Peter was still there, so his blessed authority was intact. Where is the blessing of man to designate the next holder of that authority?
Christ Himself proclaimed: “I will not leave you orphans; I will come to you." (John 14:18). “The Advocate, the Holy Spirit that the Father will send in My name, He will teach you everything and remind you of all that I told you.” (John 14:26) “But when He comes, the Spirit of truth, He will guide you to all truth. He will not speak on His own, but He will speak what He hears, and will declare to you the things that are coming. He will glorify Me, because He will take from what is mine and declare it to you. Everything that the Father has is mine; for this reason I told you that He will take from what is mine and declare it to you.” (John 16:13-15)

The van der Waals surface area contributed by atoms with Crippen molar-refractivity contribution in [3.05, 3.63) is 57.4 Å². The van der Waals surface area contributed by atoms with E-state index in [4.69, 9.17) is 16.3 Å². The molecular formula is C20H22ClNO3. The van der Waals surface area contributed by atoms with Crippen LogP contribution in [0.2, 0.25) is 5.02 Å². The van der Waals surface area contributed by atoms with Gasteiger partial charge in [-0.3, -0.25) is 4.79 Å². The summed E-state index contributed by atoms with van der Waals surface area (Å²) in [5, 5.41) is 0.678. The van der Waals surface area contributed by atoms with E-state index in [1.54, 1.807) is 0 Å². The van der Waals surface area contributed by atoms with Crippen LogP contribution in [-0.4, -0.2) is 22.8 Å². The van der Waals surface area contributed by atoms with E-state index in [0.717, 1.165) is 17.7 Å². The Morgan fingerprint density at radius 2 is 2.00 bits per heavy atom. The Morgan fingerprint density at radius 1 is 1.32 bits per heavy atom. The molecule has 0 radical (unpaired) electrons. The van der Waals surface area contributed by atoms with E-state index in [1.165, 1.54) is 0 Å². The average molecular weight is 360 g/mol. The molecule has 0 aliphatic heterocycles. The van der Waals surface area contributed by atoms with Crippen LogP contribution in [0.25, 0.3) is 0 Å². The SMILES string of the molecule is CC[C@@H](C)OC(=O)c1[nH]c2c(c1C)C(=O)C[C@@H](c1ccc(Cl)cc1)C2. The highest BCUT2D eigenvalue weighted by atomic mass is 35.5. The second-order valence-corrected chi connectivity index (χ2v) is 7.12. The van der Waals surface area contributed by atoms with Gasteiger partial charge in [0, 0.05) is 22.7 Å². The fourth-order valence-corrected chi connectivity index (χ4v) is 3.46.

Following Professor Oscar Cullmann, Dr. John Lowe writes in his book, “Saint Peter”, p. 56: “Reluctance to admit this” (that Peter was the ‘Rock’) “has been due, consciously or unconsciously, to the fear that such an admission is to concede the claims of Rome.” Declaring this is a wrong approach, he says the argument should now be, not a denial of St. Peter’s unique position, but a denial that the office given to St. Peter was transferable to any successors. “No one,” he writes, “could take over Peter’s function as the Rock man.”
In this, he adopts with Cullmann what Cardinal Journet, in his book The Primacy of Peter, p. 50, describes as Dr. Cullmann’s “false dilemma”, namely, that Peter’s office must either perish with him, or survive him in its entirety. There is an alternative position, that held by Catholics. Catholics hold that St. Peter was endowed with an extraordinary non-communicable gift (as an immediate apostle and witness of the life and resurrection of Jesus) relating to the foundation of the Church, but also with an ordinary communicable gift transmissible to successors and necessary for the preservation of the Church. No Pope claims to be the “Rock” on which the Church is built. The claim is simply that St. Peter’s supreme “episcopal” authority is still exercised in the Church through the succession of bishops elected to the primatial See of Rome.